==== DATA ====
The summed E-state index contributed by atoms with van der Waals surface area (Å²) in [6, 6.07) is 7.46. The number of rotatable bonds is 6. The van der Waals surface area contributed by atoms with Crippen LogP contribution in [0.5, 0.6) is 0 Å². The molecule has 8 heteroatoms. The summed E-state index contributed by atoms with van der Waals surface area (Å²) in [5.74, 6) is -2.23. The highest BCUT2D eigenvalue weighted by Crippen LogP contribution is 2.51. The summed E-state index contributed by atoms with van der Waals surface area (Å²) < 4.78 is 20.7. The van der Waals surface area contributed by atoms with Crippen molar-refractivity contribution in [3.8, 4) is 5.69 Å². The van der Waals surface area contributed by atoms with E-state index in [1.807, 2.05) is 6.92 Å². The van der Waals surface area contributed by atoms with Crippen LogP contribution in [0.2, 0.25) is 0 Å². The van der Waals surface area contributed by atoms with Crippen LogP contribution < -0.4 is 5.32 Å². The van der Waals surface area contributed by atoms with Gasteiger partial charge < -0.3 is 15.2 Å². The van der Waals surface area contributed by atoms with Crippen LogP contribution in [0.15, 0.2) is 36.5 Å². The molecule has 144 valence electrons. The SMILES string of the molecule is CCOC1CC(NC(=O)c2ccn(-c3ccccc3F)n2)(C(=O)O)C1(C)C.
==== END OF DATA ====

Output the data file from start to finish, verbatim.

The summed E-state index contributed by atoms with van der Waals surface area (Å²) in [6, 6.07) is 7.46. The number of rotatable bonds is 6. The van der Waals surface area contributed by atoms with Crippen LogP contribution in [0.5, 0.6) is 0 Å². The molecule has 8 heteroatoms. The summed E-state index contributed by atoms with van der Waals surface area (Å²) in [5.74, 6) is -2.23. The highest BCUT2D eigenvalue weighted by Crippen LogP contribution is 2.51. The summed E-state index contributed by atoms with van der Waals surface area (Å²) < 4.78 is 20.7. The van der Waals surface area contributed by atoms with Crippen molar-refractivity contribution in [3.8, 4) is 5.69 Å². The van der Waals surface area contributed by atoms with E-state index in [1.807, 2.05) is 6.92 Å². The van der Waals surface area contributed by atoms with Crippen LogP contribution in [0.2, 0.25) is 0 Å². The van der Waals surface area contributed by atoms with Crippen LogP contribution < -0.4 is 5.32 Å². The van der Waals surface area contributed by atoms with Gasteiger partial charge < -0.3 is 15.2 Å². The van der Waals surface area contributed by atoms with Crippen LogP contribution in [0.15, 0.2) is 36.5 Å². The molecule has 144 valence electrons. The SMILES string of the molecule is CCOC1CC(NC(=O)c2ccn(-c3ccccc3F)n2)(C(=O)O)C1(C)C.